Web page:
This is a rush transcript from "Your World With Neil Cavuto," October 8, 2010. This copy may not be in its final form and may be updated.
STUART VARNEY, GUEST HOST: That tape that could put White House claims it is busy-friendly to rest.
You are about to hear IBM's chief executive officer say he made the president an offer, an offer which would have helped all taxpayers and curtailed debt, an offer he says the president turned down.
(BEGIN VIDEO CLIP)
SAMUEL J. PALMISANO, CHAIRMAN & CEO, IBM: We could have improved the quality and reduced the cost of the health care system by $900 billion. I said we would do it for free to prove that it works. They turned us down.
(END VIDEO CLIP)
VARNEY: No word whether another meeting between IBM and the White House this week has changed anything. We called IBM today, and a spokesman there standing by the statement you just heard.
What does another powerful business -- businessman make of all of this? Mort Zuckerman is with us. He is the editor of U.S. News and World Report.
Mort, welcome to the program.
MORT ZUCKERMAN, CEO, BOSTON PROPERTIES: I'm delighted to be here.
VARNEY: You are familiar with this IBM offer of help on health care fraud and the rejection thereof.
VARNEY: What do you make of it?
ZUCKERMAN: Well, it is a little bit puzzling, because I think there is a huge amount of both fraud and inefficiencies that American business, it is a lot more comfortable with and effective in trying to reduce. And this is certainly true, because the IBM people have studied this very carefully.
And when Palmisano went to the White House and made that proposal, it was based on a lot of work, and it wasn't accepted. And it is really puzzling.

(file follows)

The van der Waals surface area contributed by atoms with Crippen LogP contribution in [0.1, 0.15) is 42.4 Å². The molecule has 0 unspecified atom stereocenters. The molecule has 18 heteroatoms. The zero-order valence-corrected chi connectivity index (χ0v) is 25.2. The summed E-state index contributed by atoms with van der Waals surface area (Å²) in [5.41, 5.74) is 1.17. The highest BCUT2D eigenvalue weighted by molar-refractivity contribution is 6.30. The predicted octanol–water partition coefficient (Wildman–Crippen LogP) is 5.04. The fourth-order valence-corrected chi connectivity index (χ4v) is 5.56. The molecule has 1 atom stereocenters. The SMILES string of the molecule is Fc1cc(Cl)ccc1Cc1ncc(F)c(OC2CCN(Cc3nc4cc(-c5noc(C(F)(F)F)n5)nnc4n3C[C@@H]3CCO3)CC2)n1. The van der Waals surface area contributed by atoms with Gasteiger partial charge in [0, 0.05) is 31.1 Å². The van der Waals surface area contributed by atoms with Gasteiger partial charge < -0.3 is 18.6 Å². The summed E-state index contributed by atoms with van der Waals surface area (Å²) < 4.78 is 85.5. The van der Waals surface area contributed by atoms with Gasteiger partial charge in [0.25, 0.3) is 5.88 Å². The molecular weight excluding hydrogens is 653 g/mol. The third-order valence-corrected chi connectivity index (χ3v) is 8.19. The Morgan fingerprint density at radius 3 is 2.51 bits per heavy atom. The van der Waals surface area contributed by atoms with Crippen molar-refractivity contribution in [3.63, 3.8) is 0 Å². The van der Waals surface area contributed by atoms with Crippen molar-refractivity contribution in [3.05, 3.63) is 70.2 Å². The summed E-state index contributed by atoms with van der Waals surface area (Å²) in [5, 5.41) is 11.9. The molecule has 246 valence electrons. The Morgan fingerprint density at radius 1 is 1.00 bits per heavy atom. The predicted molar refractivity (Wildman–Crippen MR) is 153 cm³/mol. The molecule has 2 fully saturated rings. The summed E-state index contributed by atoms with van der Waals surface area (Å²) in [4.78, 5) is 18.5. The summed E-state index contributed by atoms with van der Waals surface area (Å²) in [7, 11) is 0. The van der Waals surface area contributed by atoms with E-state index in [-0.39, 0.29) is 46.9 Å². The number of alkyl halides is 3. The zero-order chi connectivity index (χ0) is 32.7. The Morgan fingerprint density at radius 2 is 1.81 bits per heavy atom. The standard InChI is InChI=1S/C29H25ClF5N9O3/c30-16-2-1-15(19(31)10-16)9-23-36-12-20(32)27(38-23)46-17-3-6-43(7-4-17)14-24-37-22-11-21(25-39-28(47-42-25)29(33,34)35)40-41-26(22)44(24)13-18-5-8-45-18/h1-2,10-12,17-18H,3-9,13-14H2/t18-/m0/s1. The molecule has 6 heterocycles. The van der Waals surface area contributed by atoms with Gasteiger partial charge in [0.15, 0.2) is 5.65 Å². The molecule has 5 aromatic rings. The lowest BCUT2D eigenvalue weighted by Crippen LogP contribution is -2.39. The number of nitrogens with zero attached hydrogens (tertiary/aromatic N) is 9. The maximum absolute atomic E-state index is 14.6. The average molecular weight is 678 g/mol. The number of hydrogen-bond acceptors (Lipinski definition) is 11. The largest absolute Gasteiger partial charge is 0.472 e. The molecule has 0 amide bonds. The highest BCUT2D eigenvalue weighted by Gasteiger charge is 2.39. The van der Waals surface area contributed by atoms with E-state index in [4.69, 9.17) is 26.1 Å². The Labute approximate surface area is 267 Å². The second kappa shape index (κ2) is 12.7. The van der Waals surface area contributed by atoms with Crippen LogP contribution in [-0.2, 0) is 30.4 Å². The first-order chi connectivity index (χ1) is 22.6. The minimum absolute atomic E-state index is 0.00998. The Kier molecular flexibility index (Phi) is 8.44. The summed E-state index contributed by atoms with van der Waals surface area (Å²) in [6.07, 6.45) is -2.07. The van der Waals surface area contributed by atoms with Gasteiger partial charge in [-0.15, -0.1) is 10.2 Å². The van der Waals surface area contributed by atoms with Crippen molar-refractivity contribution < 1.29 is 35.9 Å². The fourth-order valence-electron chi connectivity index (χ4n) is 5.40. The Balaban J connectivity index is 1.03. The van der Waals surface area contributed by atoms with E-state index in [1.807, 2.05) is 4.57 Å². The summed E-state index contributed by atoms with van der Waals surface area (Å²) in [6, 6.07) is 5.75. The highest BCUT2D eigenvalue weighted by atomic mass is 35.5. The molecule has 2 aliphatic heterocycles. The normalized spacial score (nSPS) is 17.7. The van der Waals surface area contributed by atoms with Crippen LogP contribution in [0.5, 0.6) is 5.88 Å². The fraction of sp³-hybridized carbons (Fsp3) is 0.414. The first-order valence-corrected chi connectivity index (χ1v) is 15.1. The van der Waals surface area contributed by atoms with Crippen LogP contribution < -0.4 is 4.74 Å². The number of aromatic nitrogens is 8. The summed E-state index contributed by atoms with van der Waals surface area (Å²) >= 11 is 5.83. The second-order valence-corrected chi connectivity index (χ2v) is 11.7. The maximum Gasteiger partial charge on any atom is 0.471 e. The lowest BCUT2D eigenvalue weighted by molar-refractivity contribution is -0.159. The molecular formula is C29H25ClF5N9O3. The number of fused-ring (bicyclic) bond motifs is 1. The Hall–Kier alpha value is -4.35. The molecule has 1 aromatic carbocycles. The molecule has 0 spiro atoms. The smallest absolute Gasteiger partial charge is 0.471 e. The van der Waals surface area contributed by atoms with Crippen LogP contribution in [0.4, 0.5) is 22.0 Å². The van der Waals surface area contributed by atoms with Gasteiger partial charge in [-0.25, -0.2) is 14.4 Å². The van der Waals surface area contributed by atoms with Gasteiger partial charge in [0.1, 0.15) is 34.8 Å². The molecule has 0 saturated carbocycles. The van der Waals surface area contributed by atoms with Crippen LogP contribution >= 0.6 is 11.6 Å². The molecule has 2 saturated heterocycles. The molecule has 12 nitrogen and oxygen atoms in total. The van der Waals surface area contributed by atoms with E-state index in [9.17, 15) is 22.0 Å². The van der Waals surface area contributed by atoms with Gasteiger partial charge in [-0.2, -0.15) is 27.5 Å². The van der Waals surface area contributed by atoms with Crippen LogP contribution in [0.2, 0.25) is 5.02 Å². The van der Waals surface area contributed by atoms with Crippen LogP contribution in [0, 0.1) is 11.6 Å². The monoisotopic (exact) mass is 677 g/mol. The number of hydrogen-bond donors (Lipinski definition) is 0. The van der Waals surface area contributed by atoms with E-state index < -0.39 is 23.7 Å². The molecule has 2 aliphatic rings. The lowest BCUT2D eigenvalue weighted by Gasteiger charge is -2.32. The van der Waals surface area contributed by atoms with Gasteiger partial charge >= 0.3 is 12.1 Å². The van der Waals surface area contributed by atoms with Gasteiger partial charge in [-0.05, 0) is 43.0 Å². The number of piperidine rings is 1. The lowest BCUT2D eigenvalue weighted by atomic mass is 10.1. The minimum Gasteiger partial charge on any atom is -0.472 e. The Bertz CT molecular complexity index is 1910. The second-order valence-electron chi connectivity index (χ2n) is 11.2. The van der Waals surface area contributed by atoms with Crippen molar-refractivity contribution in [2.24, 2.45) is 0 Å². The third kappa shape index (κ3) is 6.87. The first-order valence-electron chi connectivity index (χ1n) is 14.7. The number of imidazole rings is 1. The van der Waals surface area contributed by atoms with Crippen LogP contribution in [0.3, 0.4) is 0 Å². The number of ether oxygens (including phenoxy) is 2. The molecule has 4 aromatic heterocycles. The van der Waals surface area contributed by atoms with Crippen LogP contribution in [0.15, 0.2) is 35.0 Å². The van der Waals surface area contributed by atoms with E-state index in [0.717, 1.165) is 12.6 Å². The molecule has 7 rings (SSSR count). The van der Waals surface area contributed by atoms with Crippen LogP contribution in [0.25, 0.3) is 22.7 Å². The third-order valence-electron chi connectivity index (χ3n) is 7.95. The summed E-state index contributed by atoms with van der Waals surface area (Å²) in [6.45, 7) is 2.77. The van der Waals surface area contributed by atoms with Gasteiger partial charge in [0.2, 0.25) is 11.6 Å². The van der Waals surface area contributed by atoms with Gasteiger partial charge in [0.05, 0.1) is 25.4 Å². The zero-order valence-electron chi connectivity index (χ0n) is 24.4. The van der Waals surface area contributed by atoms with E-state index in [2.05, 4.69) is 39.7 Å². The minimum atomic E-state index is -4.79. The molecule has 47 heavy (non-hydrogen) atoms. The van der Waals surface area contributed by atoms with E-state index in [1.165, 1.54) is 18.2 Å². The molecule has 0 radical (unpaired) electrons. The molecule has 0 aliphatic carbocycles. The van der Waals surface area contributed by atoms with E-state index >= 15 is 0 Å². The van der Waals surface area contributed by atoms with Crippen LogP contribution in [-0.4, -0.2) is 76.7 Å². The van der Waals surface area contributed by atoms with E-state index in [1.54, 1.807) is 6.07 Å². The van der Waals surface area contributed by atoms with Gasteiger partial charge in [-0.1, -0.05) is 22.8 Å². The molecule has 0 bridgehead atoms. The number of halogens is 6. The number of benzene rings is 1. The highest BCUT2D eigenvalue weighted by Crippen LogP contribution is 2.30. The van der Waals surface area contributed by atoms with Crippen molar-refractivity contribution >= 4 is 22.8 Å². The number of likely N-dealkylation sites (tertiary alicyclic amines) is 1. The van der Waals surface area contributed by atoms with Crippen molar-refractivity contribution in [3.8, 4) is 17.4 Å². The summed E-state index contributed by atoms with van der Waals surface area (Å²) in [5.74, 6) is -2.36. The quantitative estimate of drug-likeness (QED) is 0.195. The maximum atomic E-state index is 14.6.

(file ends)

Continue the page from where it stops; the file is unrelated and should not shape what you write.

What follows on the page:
VARNEY: Yes, I don't get it. That was a pretty good offer from an outstanding company to do a job that needs to be done...
VARNEY: ... with a -- for an administration that needs the job doing. You cannot just say it's puzzling. What do you think the reason is?
ZUCKERMAN: You know, I cannot find a reason that makes sense to me, so I don't want to hazard a guess.
VARNEY: But what...
ZUCKERMAN: These are very, very responsible people. They don't have a political axe to grind. They are very familiar with the subject. They understand exactly what the issues are.
VARNEY: You're talking about IBM now.
Now, IBM, for example -- there are a huge amount of -- we have seen these programs where they have storefront doctors' offices where they file false claims or doctors or others escalate the -- the medical treatments received, therefore get higher payments. There are ways of getting this under control.
And this is what they are talking about. And it is staggering amounts of money, at a time when we cannot afford, because what we have done now with this health care system, frankly, is to put 30 million people into a broken system. And what they want to do is help fix that system.
VARNEY: Well, the implication is, since the White House rejected this offer, the implication is that this is not on the president's agenda, that the president's agenda doesn't include getting rid of waste and fraud.
It includes extending health care to 30 million on Medicaid, as you suggest, and it includes being essentially anti-business. "I don't want IBM's help."
ZUCKERMAN: Well, I don't know how much to interpret this. All I can say is that, when you are in a situation where this country is facing with -- facing huge deficits, and where anybody who knows anything at all about the health care system knows how much waste, fraud and abuse is involved in that system -- we have seen it covered on many different media over the years -- not to take this offer up, frankly, doesn't make sense to me.
VARNEY: May I ask you about the stock market? It touched 11,000 today.
VARNEY: I believe it closed right around the 11,000 mark.
VARNEY: What is with that on the day that we find out that we have lost 95,000 jobs, we are ever deeper in debt? What is with the stock market?
ZUCKERMAN: Well, the stock market has, as you know, its own dynamic. OK? One of the things that pushes the stock market up is very, very low interest rates or very -- fixed-income securities are trading basically under a one percent yield. People do not like that. People think they can do better in the stock market. And that demand pushes up the market.
VARNEY: Well, I am smiling because I have got a theory.
VARNEY: And you may well disagree with it.